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Posts Tagged ‘tapas’

Casa Labra, Madrid

Every year, thousands of  pilgrims head to the town of Santiago de Compostela where it is believed that the body of St. James is buried.  Some people will undertake the pilgrimage as a way of penance, and a way to get closer to God.  The pilgrimage can take as little as five days (I was told) or as long as several months.  A pilgrim can also purchase what is known as the credencial or a pilgrim’s passport which is stamped with the official St. James stamp in each town where the pilgrim has stayed.  At the end of the journey, pilgrims receive a certificate of completion, called the compostela, which means they have walked the last 100 kilometers to get to the destination.

They say, this is a spiritual journey of a lifetime that I one day hope to experience.  But in the meantime, I find myself in Madrid instead, and am about to embark on another type of pilgrimage.  This culinary pilgrimage starts at our hotel and I stop at various restaurants and tapas bars along the way to reach, around  five hours later, my destination.  The final stop is a street called Cava Baja.  At first glance, it looks like an almost impossible feat to eat in this many places in one night, but like any pilgrimage, there are mini and longer breaks.  My mini breaks are the tapas bars where we enjoy one or two little dishes and move on.  The longer breaks find us in restaurants like Casa Botin or Casa Lucio for a proper meal.  At the end of our journey, the certificate of completion I get is not a compostela, but instead, a few extra kilos on my frame!

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"Huevos Rotos" literally "Broken Eggs"

Tapas, Chorizo, Fried Egg, Jamon Serrano

I have to admit things were not going smoothly Saturday morning as my Mum and I prepared breakfast.  There was some debate with the Blog Monster as to how this dish was really made.

“Jamon.” I said.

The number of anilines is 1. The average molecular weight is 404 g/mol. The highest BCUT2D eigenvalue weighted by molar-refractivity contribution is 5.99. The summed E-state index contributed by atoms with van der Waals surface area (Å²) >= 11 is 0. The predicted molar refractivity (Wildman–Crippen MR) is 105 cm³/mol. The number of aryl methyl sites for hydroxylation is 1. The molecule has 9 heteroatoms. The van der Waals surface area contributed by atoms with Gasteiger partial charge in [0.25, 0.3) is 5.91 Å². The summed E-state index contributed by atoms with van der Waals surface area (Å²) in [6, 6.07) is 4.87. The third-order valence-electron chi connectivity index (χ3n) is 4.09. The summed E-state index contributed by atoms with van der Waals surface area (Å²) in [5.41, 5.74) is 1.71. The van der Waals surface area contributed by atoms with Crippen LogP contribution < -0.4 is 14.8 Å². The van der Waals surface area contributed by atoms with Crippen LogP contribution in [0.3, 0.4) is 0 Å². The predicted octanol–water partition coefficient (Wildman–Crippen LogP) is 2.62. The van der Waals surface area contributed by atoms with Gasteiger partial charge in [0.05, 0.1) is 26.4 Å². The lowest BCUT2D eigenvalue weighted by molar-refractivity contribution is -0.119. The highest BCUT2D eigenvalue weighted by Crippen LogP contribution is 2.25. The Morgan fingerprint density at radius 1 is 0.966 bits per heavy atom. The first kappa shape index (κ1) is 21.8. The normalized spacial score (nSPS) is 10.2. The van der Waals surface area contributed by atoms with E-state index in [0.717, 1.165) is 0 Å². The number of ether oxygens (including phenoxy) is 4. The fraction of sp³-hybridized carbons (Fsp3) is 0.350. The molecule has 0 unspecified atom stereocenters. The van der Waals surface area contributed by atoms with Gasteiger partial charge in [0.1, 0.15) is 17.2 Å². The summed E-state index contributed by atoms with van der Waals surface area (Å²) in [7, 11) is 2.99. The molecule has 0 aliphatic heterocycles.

“Chorizo!” She answered

“Jamon!!” I replied

“Chorizo! This is what we used to do in the restaurant” she countered.

You see we were trying to cook up a tapas dish called “Huevos Rotos” – which literally means “Broken Eggs.” Imagine a fried egg presented over a bed of pan fried potatoes, garlic, chorizo (or Jamon Serrano depending on who was making the dish).  The egg is then broken and scattered all over the rest of the dish.  It’s wonderful with a piece of warm bread.  And, while we were having it for breakfast,  you can have it any time of the day.

I first tried a variation of this dish in a Madrid Restaurant called Casa Lucio.  They call it “Huevos Estrellados” and they are acclaimed worldwide for it.  When I first saw it served to me, I said to myself  “they’re just french fries with a fried egg on top”… but I have to admit – it was out of this world.  If you want to be extra indulgent, pay a little more and you get a some Jamon on the side.

You can imagine, two stubborn cooks in one little kitchen disagreeing about how to make a simple tapas dish.  Each of us was insisting that our own version was correct.

Huevos Rotos

In the end, we decided to put both… and it was amazing!

Recipe – Serves 2

  • 2 eggs
  • 1 chorizo, diced
  • 1 large potato, cut into 1 1/2 cm dice
  • 3 slices, Jamon Serrano, torn up
  • 3 cloves garlic
  • 3 tablespoons olive oil
  1. Heat the olive oil in a pan and and the potatoes, cook on medium high until browned, around 10 minutes or until you can pierce the potato with a fork without resistance.
  2. Remove the potatoes from the pan and now add the chorizo pieces and fry until nicely browned.
  3. Remove the chorizo and add the garlic and lightly fry until there is some colour on the garlic chips.
  4. Remove the garlic and use the same pan to fry and egg.